“Sperm preserved in space had DNA damage even after only 9 months by space radiation,” said Wakayama. “However, that damage was not strong and could be repaired when fertilized by oocytes capacity. Therefore, we could obtain normal, healthy offspring. This suggests to me that we must examine the effect when sperm are preserved for longer periods.”

In addition to being reparable, the sperm samples were still able to fertilize mouse embryos (once they were brought back to Earth) and produce mouse offspring, all of which grew to maturity and showed normal fertility levels. They also noted that the fertilization and birth rates were similar to those of control groups, and that only minor genomic differences existed between those and the mouse created using the test sperm.

From all this, they demonstrated that while exposure to space radiation can damage DNA, it need not affect the production of viable offspring (at least within a nine month period). Moreover, the results indicate that human and domestic animals could be produced from space-preserved spermatozoa, which could be mighty useful when it comes to colonizing space and other planets.

A Pacific pocket mouse pup and its mother appear outside their artificial burrow at the San Diego Zoo. Credit: Ken Bohn/San Diego Zoo/AP

As Wakayama put it, this research builds on fertilization practices already established on Earth, and demonstrated that these same practices could be used in space:

“Our main subject is domestic animal reproduction. In the current situation on the ground, many animals are born from preserves spermatozoa. Especially in Japan, 100% of milk cows were born from preserved sperm due to economic and breeding reasons. Sometimes, sperm that has been stored for more than 10 years was used to produce cows. If humans live in space for many years, then, our results showed that we can eat beefsteak in the space. For that purpose, we did this study. For humans, our finding will probably help infertile couples.”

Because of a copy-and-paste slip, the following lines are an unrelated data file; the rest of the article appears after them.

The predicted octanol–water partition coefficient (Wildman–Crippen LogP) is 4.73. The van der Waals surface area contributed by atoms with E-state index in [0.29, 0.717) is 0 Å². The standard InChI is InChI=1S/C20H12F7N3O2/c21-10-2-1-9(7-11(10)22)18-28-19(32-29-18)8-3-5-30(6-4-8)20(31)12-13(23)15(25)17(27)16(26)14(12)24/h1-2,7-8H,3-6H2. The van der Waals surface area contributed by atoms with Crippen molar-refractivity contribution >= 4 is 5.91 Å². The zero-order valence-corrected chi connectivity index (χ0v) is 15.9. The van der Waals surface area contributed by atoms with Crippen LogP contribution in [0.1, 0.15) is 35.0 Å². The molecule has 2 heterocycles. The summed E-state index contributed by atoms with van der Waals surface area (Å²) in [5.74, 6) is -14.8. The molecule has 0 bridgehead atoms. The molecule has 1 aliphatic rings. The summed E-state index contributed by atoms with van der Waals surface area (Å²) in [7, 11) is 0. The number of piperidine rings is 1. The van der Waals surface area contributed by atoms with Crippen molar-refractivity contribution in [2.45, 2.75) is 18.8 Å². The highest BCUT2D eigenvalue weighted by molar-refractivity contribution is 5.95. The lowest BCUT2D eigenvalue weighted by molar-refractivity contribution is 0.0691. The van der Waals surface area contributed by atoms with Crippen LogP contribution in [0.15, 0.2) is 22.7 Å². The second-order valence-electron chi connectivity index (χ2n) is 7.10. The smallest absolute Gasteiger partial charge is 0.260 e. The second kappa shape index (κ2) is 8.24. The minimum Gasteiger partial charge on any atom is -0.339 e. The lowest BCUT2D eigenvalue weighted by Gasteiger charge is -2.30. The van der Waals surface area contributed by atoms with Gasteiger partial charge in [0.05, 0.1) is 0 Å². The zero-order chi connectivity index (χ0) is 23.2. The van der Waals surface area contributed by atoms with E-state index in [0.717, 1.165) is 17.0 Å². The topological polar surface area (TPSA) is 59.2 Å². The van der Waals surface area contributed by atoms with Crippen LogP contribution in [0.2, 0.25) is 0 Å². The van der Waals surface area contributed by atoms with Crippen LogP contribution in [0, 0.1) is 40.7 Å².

This research also paves the way for additional tests that would seek to measure the effects of space radiation on ova and the female reproduction system. Not only could these tests tell us a great deal about how time in space could affect female fertility, it could also have serious implications for astronaut safety. As Ulrike Luderer, a professor of medicine at the University of California and one of the co-authors on the paper said in a statement to the AFP:

“These types of exposures can cause early ovarian failure and ovarian cancer, as well as other osteoporosis, cardiovascular disease and neurocognitive diseases like Alzheimer’s. Half the astronauts in the NASA’s new astronaut classes are women. So it is really important to know what chronic health effects there could be for women exposed to long-term deep space radiation.”

Future space colonies could rely on frozen sperm and ova to produce livestock, and maybe even humans. Credit: Rick Guidice/NASA Ames Research Center

However, a lingering issue with these sorts of tests is being able to differentiate between the effects of microgravity and radiation. In the past, research has been conducted that showed how exposure to simulated microgravity can reduce DNA repair capacity and induce DNA damage in humans. Other studies have raised the issue of the interplay between the two, and how further experiments are needed to address the precise impact of each.

In the future, it may be possible to differentiate between the two by placing samples of spermatazoa and ova in a torus that is capable of simulating Earth gravity (1 g). Similarly, shielded modules could be used to isolate the effects of low or even micro-gravity. Beyond that, there will likely be lingering uncertainties until such time as babies are actually born in space, or in a lunar or Martian environment.

And of course, the long-terms impact of reduced gravity and radiation on human evolution remains to be seen. In all likelihood, that won’t become clear for generations to come, and will require multi-generational studies of children born away from Earth to see how they and their progeny differ.

Further Reading: PNAS, AFP

Chinese Space Baby Research Lands In Mongolia

The return capsule from the Chinese SJ-10 mission landed in Mongolia on Monday April 18th. Image: Xinhua.
The return capsule from the Chinese SJ-10 mission landed in Mongolia on Monday April 18th. Image: Xinhua.

We’ve solved many of the problems associated with space travel. Humans can spend months in the zero-gravity of space, they can perform zero-gravity space-walks and repair spacecraft, they can walk on the surface of the Moon, and they can even manage, ahem, personal hygiene in space. We’re even making progress in understanding how to grow food in space. But one thing remains uncertain: can we make baby humans in space?